- It many women find it offensive
- No *responsible* parent would ever buy this for their kid
- It has zero educational value
- I am neither for it nor against it
- Kids will grow up to be normal despite this game

Can anything else be added without redundancy
posted by EricBrooksDotCom at 6:09 PM on May 6, 2000


So let me get this straight:

Game is released which objectifies women by having them remove clothing - some say its bad for kids, others say its not, but looks like pretty much everybody thinks its in bad taste.

Games are released every day in which the object is to harm, mame, and kill men, women, and the occasional moster - so where's the outrage over those type of games?

Isn't assault & murder worse for the mind of a 13 year old than the objectification of women?
posted by schlyer at 7:15 PM on May 6, 2000


Are you kidding?

Kids watch murder, maiming and torture on TV all the time -- but let them see a naked tit, and watch the fireworks start.

Violence is clean. Violence is healthy. Violence is good for you. Sex is dirty and will corrupt your mind and make hair grow on your palms. God Forbid your kids should actually watch a married heterosexual couple making love; much better to see one of them shoot the other. After all, we wouldn't want them to get the wrong idea about how adults are supposed to act.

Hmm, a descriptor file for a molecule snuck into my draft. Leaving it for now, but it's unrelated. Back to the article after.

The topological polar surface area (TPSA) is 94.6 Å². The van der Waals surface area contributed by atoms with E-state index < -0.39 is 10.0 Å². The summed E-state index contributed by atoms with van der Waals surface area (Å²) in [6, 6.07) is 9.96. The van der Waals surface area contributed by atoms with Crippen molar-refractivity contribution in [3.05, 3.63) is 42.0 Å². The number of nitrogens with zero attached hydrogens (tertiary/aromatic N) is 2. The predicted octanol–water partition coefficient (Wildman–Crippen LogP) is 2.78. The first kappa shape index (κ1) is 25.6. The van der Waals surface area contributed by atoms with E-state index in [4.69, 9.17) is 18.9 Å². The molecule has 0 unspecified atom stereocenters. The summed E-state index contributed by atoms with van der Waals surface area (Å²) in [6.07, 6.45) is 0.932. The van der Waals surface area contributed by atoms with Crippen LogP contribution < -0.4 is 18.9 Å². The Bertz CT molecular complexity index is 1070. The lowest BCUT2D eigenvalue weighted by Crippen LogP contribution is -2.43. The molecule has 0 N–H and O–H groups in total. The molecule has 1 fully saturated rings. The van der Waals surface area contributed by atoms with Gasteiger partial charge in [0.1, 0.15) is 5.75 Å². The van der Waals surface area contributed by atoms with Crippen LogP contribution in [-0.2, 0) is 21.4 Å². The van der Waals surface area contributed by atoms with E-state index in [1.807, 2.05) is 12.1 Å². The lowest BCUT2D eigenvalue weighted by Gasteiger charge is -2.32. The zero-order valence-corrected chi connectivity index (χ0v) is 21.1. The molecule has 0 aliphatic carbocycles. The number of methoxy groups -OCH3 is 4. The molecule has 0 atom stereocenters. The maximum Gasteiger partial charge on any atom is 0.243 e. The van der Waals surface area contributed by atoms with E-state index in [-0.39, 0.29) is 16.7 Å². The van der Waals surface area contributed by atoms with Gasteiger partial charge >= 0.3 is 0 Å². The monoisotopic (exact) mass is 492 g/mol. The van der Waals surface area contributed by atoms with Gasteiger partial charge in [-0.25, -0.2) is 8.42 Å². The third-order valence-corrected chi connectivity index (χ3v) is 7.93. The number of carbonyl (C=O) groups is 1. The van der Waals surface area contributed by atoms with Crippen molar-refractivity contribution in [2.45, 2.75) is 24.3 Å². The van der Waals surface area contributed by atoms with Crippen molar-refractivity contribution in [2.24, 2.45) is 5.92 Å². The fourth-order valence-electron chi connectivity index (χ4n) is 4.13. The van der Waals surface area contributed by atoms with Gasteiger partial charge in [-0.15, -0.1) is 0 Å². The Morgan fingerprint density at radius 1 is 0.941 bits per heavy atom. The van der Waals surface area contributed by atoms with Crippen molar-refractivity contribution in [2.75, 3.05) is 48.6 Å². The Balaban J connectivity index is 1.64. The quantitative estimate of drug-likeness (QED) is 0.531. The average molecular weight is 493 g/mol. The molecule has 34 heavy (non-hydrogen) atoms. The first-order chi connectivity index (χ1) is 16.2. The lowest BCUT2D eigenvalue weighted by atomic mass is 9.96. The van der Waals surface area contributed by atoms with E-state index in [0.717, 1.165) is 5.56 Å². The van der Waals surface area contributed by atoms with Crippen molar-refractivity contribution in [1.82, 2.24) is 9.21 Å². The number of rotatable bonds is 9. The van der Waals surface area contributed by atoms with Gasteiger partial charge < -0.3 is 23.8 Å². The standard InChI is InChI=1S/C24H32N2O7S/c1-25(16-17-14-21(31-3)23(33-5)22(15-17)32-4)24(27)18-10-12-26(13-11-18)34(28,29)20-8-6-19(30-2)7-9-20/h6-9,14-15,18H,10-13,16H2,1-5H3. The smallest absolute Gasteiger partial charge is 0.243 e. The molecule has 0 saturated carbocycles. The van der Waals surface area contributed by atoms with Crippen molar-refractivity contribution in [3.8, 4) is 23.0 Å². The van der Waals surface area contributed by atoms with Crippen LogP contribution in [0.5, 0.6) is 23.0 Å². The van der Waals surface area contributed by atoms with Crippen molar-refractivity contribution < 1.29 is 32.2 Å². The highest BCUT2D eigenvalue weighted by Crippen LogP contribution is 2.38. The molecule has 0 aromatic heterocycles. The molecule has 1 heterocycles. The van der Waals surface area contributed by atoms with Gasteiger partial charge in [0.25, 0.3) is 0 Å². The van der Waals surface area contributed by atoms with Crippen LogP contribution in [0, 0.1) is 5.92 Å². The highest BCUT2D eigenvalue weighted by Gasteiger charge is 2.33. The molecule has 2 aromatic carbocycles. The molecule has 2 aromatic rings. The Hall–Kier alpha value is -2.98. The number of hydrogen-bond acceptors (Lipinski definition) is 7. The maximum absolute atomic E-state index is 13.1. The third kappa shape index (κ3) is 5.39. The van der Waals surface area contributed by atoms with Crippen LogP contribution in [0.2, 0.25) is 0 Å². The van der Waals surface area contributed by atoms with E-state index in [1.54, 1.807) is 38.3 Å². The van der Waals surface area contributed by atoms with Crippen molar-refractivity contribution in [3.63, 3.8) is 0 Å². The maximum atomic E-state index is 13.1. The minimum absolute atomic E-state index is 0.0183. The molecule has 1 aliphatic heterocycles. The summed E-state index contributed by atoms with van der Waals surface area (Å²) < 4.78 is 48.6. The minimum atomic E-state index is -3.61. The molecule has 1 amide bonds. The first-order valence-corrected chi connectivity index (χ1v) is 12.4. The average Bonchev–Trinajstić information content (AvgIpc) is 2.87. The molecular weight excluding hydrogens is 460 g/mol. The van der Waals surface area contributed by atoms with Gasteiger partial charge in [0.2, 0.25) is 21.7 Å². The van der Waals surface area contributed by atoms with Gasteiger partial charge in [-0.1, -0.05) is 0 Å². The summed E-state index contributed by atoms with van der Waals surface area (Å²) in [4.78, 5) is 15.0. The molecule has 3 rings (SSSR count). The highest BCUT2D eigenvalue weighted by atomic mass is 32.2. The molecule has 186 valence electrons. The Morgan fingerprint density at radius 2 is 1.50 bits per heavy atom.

posted by Steven Den Beste at 8:51 PM on May 6, 2000


It's true that this culture is much more comfortable with violence than with sex.

It's also true that there are groups of people who are very concerned with violence on the media and in games; go to any media literacy group to hear discussions along those lines (among many others).

The fact that violence in the media exists, is more accepted, and may be harmful is a secondary point, and has nothing to do with this discussion. Both may be bad. We don't need to choose between sex *or* violence as a detrimental influence in the media.

rcb
posted by rebeccablood at 11:15 PM on May 6, 2000


But it seems terribly inconsistent to go ape-shit about the sex but remain silent on the violence issue. Have our political activist citizens become that one issue orientied. - Obviously they have [answering my own question], just look at the abortion debate.
posted by schlyer at 6:48 PM on May 7, 2000